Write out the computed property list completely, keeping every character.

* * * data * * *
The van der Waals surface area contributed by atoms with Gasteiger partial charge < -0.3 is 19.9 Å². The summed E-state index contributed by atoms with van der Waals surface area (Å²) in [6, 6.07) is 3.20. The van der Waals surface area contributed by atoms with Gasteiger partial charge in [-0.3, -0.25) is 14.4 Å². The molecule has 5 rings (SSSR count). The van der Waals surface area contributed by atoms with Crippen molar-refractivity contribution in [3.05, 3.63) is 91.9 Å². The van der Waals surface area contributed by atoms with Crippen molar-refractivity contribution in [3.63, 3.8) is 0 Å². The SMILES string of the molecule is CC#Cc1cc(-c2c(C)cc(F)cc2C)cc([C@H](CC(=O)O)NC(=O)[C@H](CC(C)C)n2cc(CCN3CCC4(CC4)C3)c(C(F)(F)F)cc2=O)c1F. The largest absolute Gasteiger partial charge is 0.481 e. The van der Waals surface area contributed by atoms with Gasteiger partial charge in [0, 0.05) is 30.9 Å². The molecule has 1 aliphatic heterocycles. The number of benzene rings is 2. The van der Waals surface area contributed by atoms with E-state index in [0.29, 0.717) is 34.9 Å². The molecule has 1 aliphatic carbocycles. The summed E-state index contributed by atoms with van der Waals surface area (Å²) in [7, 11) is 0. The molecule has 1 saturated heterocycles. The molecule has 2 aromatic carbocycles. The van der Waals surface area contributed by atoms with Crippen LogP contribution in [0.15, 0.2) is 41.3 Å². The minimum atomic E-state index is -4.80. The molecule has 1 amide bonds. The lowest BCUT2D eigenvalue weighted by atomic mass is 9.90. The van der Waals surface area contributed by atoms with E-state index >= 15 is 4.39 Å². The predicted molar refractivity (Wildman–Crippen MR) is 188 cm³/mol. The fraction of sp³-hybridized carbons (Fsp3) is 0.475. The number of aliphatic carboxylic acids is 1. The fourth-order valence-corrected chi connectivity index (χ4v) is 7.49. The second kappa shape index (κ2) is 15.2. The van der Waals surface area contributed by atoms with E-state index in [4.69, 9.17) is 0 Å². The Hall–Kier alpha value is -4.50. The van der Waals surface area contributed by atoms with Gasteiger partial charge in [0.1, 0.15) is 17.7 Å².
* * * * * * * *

The van der Waals surface area contributed by atoms with Gasteiger partial charge < -0.3 is 19.9 Å². The summed E-state index contributed by atoms with van der Waals surface area (Å²) in [6, 6.07) is 3.20. The van der Waals surface area contributed by atoms with Gasteiger partial charge in [-0.3, -0.25) is 14.4 Å². The molecule has 5 rings (SSSR count). The van der Waals surface area contributed by atoms with Crippen molar-refractivity contribution in [3.05, 3.63) is 91.9 Å². The van der Waals surface area contributed by atoms with Crippen molar-refractivity contribution in [3.63, 3.8) is 0 Å². The SMILES string of the molecule is CC#Cc1cc(-c2c(C)cc(F)cc2C)cc([C@H](CC(=O)O)NC(=O)[C@H](CC(C)C)n2cc(CCN3CCC4(CC4)C3)c(C(F)(F)F)cc2=O)c1F. The largest absolute Gasteiger partial charge is 0.481 e. The van der Waals surface area contributed by atoms with Gasteiger partial charge in [0, 0.05) is 30.9 Å². The molecule has 1 aliphatic heterocycles. The number of benzene rings is 2. The van der Waals surface area contributed by atoms with E-state index in [0.29, 0.717) is 34.9 Å². The molecule has 1 aliphatic carbocycles. The summed E-state index contributed by atoms with van der Waals surface area (Å²) in [7, 11) is 0. The molecule has 1 saturated heterocycles. The molecule has 2 aromatic carbocycles. The van der Waals surface area contributed by atoms with Crippen LogP contribution in [0.15, 0.2) is 41.3 Å². The minimum atomic E-state index is -4.80. The molecule has 1 amide bonds. The lowest BCUT2D eigenvalue weighted by atomic mass is 9.90. The van der Waals surface area contributed by atoms with E-state index >= 15 is 4.39 Å². The predicted molar refractivity (Wildman–Crippen MR) is 188 cm³/mol. The fraction of sp³-hybridized carbons (Fsp3) is 0.475. The number of aliphatic carboxylic acids is 1. The fourth-order valence-corrected chi connectivity index (χ4v) is 7.49. The second kappa shape index (κ2) is 15.2. The van der Waals surface area contributed by atoms with E-state index in [4.69, 9.17) is 0 Å². The Hall–Kier alpha value is -4.50. The van der Waals surface area contributed by atoms with Gasteiger partial charge in [0.1, 0.15) is 17.7 Å².